Apple has its own Android app. How about teaching its developers how to develop one that uses CloudKit? WWDC will shock Android developers if there is such a talk.
Mac Bootcamp for Linux
It is possible to install Linux operating system such as Ubuntu for dual boot usage on a Mac. But there is no official support and installation instructions are coming from the communities. There is always the concern of hardware compatibility. There are large number of developers using Linux for their work. There is definitely a market as evident by Dell’s Linux based XPS 13 notebook. It makes sense for Apple to target these segment with a bootcamp for Linux. Apple is in the hardware business and not the OS business.
It is long overdue. Apple seems to be ok with Amazon Echo and Alexa taking over the market.
Migrating from Parse to CloudKit
To reduce the number of non functional apps in the App Store that uses Parse, it might be in Apple’s interest to guide developers on how to migrate from Parse to its platform.
Swift Playground for iOS
It will probably be a few more years before we see Xcode for iPad, but there is no reason why there is no standalone Swift Playground for iOS.
Push Notifications Kit
Push notifications is basic requirements for many apps but it requires a third party server in order for app to send out notifications. It is straight forward to implement such server using open source push notification server, or developer could implement push notifications via a provider.
The wish list is for Apple to be a push notifications provider in order to simplify the interfaces for apps to use push notifications. This could be implemented as add-on services on top of CloudKit. Interface could be implemented using web API or using server-to-server key similar to CloudKit.
Safari Downloader for iOS
Have you ever try to download a large file via mobile Safari? Its time Apple implements a background downloader for Safari in iOS.
Print to PDF for iOS
Print to PDF is basic feature in OS X. It is curiously missing in iOS. It should be implement right within iOS system printer to allow saving PDF output to iCloud Drive.
News app for the Rest of the World
Apple News app is available only in U.S., UK, and Australia. It appears to be an experiment for Apple as it is not rolled out to more countries months after its debut last September.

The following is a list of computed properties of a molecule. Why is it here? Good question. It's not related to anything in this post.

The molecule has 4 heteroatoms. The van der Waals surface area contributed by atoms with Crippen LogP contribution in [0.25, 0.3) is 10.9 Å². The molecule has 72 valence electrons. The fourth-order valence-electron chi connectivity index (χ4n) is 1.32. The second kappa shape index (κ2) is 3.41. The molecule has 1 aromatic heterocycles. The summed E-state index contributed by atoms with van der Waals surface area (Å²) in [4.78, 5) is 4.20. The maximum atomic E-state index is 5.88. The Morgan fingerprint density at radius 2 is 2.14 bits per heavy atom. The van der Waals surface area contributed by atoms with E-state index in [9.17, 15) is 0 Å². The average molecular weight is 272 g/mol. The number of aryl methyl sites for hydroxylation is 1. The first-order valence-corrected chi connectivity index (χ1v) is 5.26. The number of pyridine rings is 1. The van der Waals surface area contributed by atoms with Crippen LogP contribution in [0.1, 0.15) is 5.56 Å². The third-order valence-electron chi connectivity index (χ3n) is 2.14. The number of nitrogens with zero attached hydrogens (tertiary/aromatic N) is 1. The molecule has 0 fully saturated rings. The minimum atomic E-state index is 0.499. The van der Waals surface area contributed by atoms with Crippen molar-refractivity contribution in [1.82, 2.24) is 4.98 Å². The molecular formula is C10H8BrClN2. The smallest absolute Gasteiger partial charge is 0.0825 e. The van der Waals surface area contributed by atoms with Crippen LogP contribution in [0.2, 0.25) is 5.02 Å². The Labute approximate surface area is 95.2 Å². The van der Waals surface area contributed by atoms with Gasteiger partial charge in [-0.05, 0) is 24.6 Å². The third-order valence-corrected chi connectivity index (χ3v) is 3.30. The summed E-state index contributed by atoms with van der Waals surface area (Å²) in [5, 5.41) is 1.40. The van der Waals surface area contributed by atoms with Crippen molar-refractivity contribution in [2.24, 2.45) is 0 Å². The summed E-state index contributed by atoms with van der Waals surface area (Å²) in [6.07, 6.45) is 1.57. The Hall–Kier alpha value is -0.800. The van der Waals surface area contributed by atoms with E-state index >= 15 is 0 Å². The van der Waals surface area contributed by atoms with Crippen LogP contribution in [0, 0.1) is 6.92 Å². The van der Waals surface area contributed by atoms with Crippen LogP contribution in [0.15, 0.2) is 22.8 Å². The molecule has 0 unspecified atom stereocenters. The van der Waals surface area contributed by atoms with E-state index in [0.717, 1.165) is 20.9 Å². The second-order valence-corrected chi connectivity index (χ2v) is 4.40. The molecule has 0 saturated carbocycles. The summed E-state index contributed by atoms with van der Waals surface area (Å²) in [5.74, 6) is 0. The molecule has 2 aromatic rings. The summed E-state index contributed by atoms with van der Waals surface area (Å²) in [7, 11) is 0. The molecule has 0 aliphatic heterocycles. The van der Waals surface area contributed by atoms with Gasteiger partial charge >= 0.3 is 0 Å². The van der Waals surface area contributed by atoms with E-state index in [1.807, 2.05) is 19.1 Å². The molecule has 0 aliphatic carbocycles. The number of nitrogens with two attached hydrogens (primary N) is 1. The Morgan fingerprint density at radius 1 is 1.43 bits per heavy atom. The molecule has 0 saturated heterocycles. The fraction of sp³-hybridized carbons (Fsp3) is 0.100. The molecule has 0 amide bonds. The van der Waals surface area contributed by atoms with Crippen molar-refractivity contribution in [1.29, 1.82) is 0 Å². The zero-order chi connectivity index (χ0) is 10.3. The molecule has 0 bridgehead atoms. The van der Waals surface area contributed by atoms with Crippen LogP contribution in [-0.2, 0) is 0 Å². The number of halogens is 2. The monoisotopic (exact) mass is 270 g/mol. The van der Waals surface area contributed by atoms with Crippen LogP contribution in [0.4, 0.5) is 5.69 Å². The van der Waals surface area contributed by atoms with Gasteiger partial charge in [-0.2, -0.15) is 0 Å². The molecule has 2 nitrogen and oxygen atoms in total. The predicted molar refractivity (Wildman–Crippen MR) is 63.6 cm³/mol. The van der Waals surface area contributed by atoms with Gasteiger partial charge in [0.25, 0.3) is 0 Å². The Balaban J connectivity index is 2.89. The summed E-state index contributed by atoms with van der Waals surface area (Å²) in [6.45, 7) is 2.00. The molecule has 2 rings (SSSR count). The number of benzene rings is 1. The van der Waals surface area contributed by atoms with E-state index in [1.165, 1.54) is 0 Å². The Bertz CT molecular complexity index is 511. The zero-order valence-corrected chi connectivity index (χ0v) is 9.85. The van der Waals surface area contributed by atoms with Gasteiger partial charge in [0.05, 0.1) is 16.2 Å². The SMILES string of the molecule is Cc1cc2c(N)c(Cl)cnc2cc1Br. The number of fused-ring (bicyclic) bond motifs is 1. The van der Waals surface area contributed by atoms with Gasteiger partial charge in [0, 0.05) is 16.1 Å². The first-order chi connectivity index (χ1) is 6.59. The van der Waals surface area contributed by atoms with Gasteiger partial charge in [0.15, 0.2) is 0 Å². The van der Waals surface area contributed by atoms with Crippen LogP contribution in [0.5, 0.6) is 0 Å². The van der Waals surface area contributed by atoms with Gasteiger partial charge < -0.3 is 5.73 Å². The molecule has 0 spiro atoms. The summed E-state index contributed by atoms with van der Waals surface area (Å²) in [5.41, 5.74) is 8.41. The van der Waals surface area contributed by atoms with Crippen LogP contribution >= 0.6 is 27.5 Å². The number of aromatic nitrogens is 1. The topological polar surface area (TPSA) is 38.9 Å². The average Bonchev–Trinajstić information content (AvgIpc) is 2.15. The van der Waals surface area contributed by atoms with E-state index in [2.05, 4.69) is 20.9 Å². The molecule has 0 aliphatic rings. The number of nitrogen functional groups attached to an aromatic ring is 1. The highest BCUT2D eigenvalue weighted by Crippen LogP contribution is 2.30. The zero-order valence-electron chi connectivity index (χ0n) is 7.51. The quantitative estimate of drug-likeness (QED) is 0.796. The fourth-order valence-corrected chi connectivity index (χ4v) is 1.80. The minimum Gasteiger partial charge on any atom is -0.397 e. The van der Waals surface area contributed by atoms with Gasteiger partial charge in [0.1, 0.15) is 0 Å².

“Login With Apple” Identity Kit
Games that uses iOS Game Centre API is able to obtain unique user identity. This allows games to bypass user account registration and signin process. Apple prohibits non-games app to use this API. For normal apps, CloudKit provides similar mechanism whereby apps are able to obtain unique identifier for each user. Thus it is possible to implement a “Login with iCloud” to provide seamless signing without password.
However “Login with iCloud” requires user to grant additional permission by switching on iCloud. Not all users have iCloud enabled. The wish is for Apple to implement a general purpose Identity Kit that allows apps to implement “Login with Apple” that ties to users’ Apple ID.
API for Notes App
Many are using Notes app for note taking. Notes app has become a goto app to store all sorts of personal data. It would be ideal if there is an API that allows third party apps to use Notes as the base for user’s data collection, be it notes, links, snippets, quotes etc.
Core Data sync with CloudKit
It is possible to roll your own codes to enable Core Data sync using CloudKit as store. It is however a complex undertaking. An official reference implementation from Apple is most welcomed.
There is no announcement yet on Apple’s WWDC website but Siri is telling us that WWDC 2016 will be held June 13 through June 17. Based on past years, Apple will be announcing ticket sales for WWDC anytime now. Are you as excited as Siri?
Updated: Hours after Siri broke the news, Apple officially announced WWDC 2016. Similar to past years’ practice, tickets are sold to developers through a lottery system. Visit Apple developer website now till April 22 10am PDT to register your interest. Apple will then select attendee randomly. Ticket at $1,599 can not be transferred or resold.
Apple has released a version of Safari for OS X called Safari Technology Preview. The app contains bleeding edge browser features that is under development, and is meant for web developers to help them get ready.
Safari Technology Preview is a version of Safari for OS X, distributed by Apple, that includes a cutting-edge, in-development version of the WebKit browser engine. It’s a great way to test upcoming WebKit features and give feedback to the people building them when it’s most useful — early on in development.
Web engine technology is evolving at a fast pace, both Chrome and Firefox have had a preview version of their browsers for years. Apple has finally made an effort to be helpful to web developers. Safari Technology Preview is useful for developers targeting iOS as the same WebKit engine is used in both OS X and iOS.
Download is free without registration for anyone at Apple developer website. You can run the preview app side-by-side with Safari and other browsers. Updates to the app will be delivered via Mac App Store.
Apple’s developer conference WWDC 2016 is expected in early June. Here’s a developer’s wish list of things hopefully Apple will announce this year. This list is in no particular order.
Unified UIKit and AppKit
Developers are presented with two different UI kit when developing for both iOS and OS X. It is high time Apple support targeting both iOS and OS X using one unified kit. At the minimum, Apple should make it easy for developers to use the same iOS UI code to develop for OS X.
It is speculated that Apple’s own Photos app is using the same ‘UXKit’ framework in both iOS and OS X version of the app. There is hope that Apple will release this framework to the public. It is an opportunity for Apple to revive the Mac platform. Nobody wants OS X to remain a dead native platform forever.
Xcode for iPad
If we do not see Xcode for iPad soon, maybe Apple should strip the ‘Pro’ labelling for its iPad Pro. How about partnering with IBM for a “Visual Swift” tool for building enterprise iPad apps?
Scripting for iOS